• Martyn Wakefield

Julian Grant (INTERVIEW)

Julian Grant is the director of THE CROPSEY INCIDENT out soon on DVD. His previous credits include ELECTRA, ROBOCOP: PRIME DIRECTIVES and THE DEFILED.

THE CROPSEY INCIDENT sees a group of online social justice activists venture deep into the woods to uncover the truth behind a recent series of gruesome ritual murders - and to capture the person responsible. But what they come face to face with is something more deadly than any serial killer, an urban legend that is very real, and determined to make them his latest victims.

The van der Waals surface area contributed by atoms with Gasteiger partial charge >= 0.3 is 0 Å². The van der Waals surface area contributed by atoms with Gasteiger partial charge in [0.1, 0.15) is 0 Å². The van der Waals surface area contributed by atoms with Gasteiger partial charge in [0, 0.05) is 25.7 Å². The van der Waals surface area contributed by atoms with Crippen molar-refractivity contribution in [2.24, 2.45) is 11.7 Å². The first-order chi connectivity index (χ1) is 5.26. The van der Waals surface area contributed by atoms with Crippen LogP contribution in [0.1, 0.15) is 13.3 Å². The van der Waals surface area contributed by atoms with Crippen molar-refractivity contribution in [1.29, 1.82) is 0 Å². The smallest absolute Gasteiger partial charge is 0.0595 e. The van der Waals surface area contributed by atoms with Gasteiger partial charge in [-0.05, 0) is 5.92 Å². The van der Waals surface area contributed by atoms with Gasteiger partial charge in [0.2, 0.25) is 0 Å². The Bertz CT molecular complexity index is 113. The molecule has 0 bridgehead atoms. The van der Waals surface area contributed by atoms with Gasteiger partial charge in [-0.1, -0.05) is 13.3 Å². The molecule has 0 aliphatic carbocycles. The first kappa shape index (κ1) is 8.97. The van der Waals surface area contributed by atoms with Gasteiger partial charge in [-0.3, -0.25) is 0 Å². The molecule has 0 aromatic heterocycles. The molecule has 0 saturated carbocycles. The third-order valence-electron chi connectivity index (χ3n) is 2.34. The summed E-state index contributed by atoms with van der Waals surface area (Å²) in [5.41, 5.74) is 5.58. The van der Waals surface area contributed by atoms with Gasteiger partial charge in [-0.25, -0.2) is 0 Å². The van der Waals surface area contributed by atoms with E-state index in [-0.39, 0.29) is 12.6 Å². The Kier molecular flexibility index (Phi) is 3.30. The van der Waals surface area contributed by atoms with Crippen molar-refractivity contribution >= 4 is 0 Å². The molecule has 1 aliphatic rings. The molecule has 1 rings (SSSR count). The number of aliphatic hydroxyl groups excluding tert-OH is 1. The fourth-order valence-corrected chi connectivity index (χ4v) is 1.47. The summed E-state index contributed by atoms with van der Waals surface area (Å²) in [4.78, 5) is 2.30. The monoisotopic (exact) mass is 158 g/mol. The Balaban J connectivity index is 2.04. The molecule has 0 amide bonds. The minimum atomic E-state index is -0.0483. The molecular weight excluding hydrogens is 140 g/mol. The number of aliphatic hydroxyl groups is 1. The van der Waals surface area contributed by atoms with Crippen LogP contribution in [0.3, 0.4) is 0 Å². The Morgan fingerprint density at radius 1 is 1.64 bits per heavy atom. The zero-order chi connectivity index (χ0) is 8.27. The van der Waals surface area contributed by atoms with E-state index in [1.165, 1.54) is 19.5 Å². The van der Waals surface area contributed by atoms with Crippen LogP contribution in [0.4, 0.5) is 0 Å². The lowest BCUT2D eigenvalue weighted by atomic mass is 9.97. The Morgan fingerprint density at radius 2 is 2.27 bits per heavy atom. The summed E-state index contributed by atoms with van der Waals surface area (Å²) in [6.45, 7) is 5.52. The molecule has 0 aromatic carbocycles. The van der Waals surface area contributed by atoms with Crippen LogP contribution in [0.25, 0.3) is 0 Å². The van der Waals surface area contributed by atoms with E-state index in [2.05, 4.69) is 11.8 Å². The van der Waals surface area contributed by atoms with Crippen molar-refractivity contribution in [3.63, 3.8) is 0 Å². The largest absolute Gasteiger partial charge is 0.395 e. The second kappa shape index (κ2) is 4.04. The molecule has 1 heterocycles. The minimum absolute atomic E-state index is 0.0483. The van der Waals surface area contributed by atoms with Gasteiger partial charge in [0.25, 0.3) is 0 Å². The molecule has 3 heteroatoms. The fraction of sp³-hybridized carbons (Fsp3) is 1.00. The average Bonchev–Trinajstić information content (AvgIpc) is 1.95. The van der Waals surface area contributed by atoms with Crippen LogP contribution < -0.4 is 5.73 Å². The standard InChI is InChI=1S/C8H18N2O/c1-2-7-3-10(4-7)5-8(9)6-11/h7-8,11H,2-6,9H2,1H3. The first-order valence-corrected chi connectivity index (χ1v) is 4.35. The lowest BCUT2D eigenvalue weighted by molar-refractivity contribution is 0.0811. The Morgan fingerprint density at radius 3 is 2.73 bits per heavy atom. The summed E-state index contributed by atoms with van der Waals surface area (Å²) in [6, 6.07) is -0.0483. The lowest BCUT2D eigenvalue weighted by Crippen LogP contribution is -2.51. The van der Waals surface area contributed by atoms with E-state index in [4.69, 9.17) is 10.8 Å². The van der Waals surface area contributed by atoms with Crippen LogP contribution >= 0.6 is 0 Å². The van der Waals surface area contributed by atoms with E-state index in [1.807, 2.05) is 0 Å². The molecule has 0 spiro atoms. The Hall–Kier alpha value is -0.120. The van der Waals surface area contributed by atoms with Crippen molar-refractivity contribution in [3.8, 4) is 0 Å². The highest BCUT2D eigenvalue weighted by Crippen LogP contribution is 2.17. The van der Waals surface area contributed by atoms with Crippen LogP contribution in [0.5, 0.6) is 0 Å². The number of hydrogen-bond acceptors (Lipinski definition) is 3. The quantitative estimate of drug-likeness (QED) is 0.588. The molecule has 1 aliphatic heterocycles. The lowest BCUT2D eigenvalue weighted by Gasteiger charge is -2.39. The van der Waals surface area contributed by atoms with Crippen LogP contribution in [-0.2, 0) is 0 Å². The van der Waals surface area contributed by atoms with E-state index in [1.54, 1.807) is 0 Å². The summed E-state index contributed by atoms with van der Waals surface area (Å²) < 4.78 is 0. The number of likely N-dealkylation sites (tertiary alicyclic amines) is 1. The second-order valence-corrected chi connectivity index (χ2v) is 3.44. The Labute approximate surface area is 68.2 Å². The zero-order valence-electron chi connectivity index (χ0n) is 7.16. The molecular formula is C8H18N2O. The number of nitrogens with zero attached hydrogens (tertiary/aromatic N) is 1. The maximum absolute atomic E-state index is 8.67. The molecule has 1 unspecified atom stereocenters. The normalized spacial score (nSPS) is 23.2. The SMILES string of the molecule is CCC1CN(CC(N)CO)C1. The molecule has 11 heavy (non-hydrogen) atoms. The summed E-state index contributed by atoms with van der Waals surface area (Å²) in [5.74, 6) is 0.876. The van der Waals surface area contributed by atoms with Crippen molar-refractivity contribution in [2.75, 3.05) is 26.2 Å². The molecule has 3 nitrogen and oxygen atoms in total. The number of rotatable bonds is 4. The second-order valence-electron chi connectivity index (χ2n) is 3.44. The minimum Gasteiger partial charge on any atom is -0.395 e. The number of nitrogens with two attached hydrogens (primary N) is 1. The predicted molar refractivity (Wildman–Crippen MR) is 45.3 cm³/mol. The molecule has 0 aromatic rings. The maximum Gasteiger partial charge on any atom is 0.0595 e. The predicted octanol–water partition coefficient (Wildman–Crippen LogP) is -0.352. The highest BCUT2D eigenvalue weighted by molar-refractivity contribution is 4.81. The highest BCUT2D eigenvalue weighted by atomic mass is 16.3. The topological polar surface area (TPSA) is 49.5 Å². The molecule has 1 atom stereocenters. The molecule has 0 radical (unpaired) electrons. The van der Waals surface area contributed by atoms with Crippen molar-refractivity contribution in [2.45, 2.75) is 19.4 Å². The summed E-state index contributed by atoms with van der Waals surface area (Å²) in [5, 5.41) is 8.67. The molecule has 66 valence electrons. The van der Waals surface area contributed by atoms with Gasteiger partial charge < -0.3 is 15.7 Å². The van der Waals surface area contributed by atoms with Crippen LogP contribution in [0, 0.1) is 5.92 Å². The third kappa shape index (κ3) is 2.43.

For those that aren't aware, what was the Cropsey incident? Well, the Cropsey incident is one of those urban legends that really was popular up and down the Eastern Seaboard, specifically New Jersey, Coney Island, and it's the story of, well, an escaped mental patient who was preying on children. I mean, in a lot of ways, it's kind of like the genesis for the hook-handed killer and the like. It really was a folk tale that was used to scare kids back in the day. "If you don't behave, Cropsey will come and get you." This film explores that event? Yeah, in a lot of ways, it does. I mean, it builds off of that. I mean, we have an homage, if you would, to the actual hook-handed killer, but it looks at, at its core, at what price fame, so it really is more social commentary meets urban legend, and that's what we tried to do when we put this together. Are these fictional characters, though? Well, sure, they're fictional, but they're also based on the Kardashian culture that's prevalent today. I mean, let's face it. We all have friends or maybe even ourselves that are dedicated to getting clicks, likes, smileys, winkies, call it what you will, and we build our esteem based upon that, so it's not a big stretch to have journalists, would-be advocates that lose their way because they start to see their numbers rise and start building or creating their own news. And in today's predominant fake news environment, of course, it's rather timely, don't you think? Who do you think the audience will be able to relate to the most? You've got a wide variety of characters in here, too. I mean, this is a horror comedy. It's one that you're supposed to laugh at. It's stupid. It knows what it is. I mean, this isn't great cinema, by any stretch of the imagination. It's supposed to be fun, mindless, preferably while you've ingested whatever substance or beverage of choice, and it's a goof, but it's, at its heart, again, something that does have a message that makes you examine the idea of, again, at what price fame. What makes your villain tick? Our villains, if you would, both have very separate agendas, if you would. Our first is all-consuming. He's monstrous. He is the true personification of evil. The second is also the same in a lot of ways, but she, of course, is driven by ego, fame, and the need to be a star. What were your memories of working on RoboCop: Prime Directives? We did that back in 2000, so 17 years ago now. It was great. I mean, 105 days at camera, the studio left us alone. We didn't have much money, but we had a lot of love for the material, and it's one of the few adaptations, if you would, or spin-offs from the original that both Paul Verhoeven, the director, and the original producer, Jon Davison, like. They called me personally to let me know how much they enjoyed what I did, and as a Canadian, I was uniquely poised to satire the American political system and, of course, the policing institutions. Would you like to be involved in another incarnation of RoboCop? Sure, why not? I mean, how ... There's lots of opportunities now. I mean, Robocore, make it more than just one. Expand it out. Go all anime on this. I mean, the great thing about what Verhoeven did and the original writers was, they really created a great satire, and that's the value of all the work that I've tried to do, is that it really shouldn't be read at face value. They are satires, and satire is needed more today than ever before. Well, thank you very much, BloodGuts.

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